Four years before Salman Khan mowed down five people sleeping on the footpath and ran away, Charudutt Acharya was 28 years old. At the time a small independent writer, everything was looking up for Acharya. He had just got married, and was looking forward to becoming a father in a few months' time.
"I was happy," he recalled in a moving Facebook post about the incident, a day after Khan was granted bail in the 2002 hit-and-run case. The post has already been shared over 10,000 times on social media.
"I was delirious. I asked him if I would die... He said ‘probably not’."
It was an afternoon in October and Acharya was travelling in an auto, not too far away from American Bakery, where a few years later Nurullah Mahboob Shaikh was to die under Khan's Toyota Land Cruiser. Suddenly, a young woman from Pali Hill, who Acharya said is the daughter of a "film industry bigwig" came speeding down and barged into the auto, causing it to flip completely over.
"My left leg was an unrecognisable mess," said Acharya, adding that the auto-driver, who miraculously escaped unscathed, pulled him out of the vehicle. "The young lady and her friend, who had got out of the car, saw the mess, sat back in the car and took off."
Good Samaritan To The Rescue
Acharya described how, a stranger among the gaggle of passersby assembled at the scene, stopped his car, gently placed him in the backseat, and drove him to a nearby hospital.
"I was delirious. I asked him if I would die," remembered Acharya. "He said ‘probably not’."
The stranger called Acharya's wife, and returned the next day after Acharya had been wheeled back into his hospital room after a "long and tough" operation. On meeting Acharya, he explained that he was an Indian gym instructor whose near-blind, widowed father had come under the wheels of a speeding vehicle a couple of weeks ago, and that he had died because help had come "too late." His son had come back to india to cremate his father, and was on his way back after the 13th day ritual when he saw Acharya lying on the road.
"He said when he saw me on the road, he had to stop for me," said Acharya.
Finding The Hit-And-Run Driver
Meanwhile, the auto driver had been able to note down a portion of the car license plate number, which he gave to the police.
Two and half months later, when police finally tracked down the woman responsible for the accident, she visited Acharya at his house. According to Acharya, she told him that she fled at the time of the accident as she feared the people on the street would "do something nasty to her."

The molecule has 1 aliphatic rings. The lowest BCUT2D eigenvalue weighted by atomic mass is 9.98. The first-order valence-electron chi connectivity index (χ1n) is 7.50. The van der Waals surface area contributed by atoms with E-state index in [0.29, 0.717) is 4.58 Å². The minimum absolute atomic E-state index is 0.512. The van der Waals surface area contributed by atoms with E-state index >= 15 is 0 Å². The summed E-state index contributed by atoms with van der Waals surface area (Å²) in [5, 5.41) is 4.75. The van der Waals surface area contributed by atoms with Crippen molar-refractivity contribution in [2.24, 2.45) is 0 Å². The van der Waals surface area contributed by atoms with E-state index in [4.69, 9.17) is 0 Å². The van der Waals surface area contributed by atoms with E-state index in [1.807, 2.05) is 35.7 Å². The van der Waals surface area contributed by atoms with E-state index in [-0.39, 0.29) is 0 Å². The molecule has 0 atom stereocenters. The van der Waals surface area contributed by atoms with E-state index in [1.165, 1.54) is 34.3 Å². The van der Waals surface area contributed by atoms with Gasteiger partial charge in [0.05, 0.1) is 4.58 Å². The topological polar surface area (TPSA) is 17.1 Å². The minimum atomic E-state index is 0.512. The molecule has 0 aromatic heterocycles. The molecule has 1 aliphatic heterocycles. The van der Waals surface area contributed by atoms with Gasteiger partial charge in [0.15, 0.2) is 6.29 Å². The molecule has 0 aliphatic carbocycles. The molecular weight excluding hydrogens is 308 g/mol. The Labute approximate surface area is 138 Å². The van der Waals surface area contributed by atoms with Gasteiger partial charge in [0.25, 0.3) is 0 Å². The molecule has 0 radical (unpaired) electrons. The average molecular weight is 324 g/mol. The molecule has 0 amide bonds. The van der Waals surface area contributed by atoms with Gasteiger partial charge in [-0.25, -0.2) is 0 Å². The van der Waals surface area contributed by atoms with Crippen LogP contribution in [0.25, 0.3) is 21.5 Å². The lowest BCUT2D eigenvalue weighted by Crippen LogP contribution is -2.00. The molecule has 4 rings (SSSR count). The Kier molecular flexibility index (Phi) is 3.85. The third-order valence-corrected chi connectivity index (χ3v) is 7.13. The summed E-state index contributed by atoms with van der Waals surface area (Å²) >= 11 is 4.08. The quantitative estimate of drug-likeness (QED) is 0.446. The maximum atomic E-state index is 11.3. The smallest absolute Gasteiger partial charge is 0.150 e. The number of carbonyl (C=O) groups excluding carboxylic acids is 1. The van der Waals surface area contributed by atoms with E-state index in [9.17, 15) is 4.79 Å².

"I asked her why she did not go to the cops and tell them this is what happened. She just said nothing not looking me in the eye (sic)," he said. "I asked her the question again and she just continued to be silent. She gave me a bouquet of flowers, cried a bit and left."
Months passed, and she wasn't convicted, said Acharya, who only got some basic compensation from the car and auto rickshaw insurance companies. "So that was that."
A Painful Recovery
Acharya had three more surgeries over the next few years, and has never walked straight since that fateful day. "I live with this partial permanent disability, making do with a walking stick."
Even though he said the accident cost him professional, financial, emotional and psychological loss, he considered himself "bloody lucky" for having a support system that has helped him in his road to recovery.
Now an established television script writer, Acharya is 44 years old.
Hitting... And Running
"A hit can happen due to various reasons including elevated levels of alcohol in the blood. But a run happens when there are elevated levels of inhumanity and arrogance in the blood," said Acharya. "A run happens when there is confidence in a corrupt system to back you up. A run happens when you know that money and ‘Bhai power’ can ‘settle’ things."
Hitting out at Khan for running away after mowing down five people, Acharya called it "shameless, cowardly." He asked those supporting Khan to imagine buying jelly pastries for their loved ones at American Bakery — and then being knocked down by the actor, who simply drives away.
"Salman Khan ran for 13 years," said Acharya. "He first ran from the accident site and then did all money and power could do to keep himself running."
Understanding The Survivor's Life
While he has no issues with Khan getting bail, Acharya said he felt the need to share with people how a victim's life doesn't change after the court verdict. "I want people to be sensitive to the victim," he told HuffPost India over the phone on Friday, just after Bombay high court suspended Khan's sentence and asked him to furnish Rs 30,000 bond for fresh bail. "How the victim gets help should not be up to the whims and fancy of the rich and famous."
Khan has repeatedly said he was willing to pay damages to the victims who came under his vehicle. One person died, while another person lost his leg due to the accident.
"Salman Khan ran for 13 years... He did all money and power could do to keep himself running."
Describing a hit and run survivor's life after the accident, Acharya said it includes operations, implant failures, infections, and huge monetary loss.
"You wake up in cold sweat often. You cry when your kids want to play football with you. And you keep going to court for hearings where all the time the large hearted human being Khan says he was not at the wheels," he said. "He does not even recognise you. Maybe he even smiles and waves at you thinking you are his fan."
Five years later, the survivor would still sit on the 'handicap' seat of the bus, in hospital waiting rooms, in dance parties, on the beach, said Acharya. "You sit your entire life out," he said. "So go figure."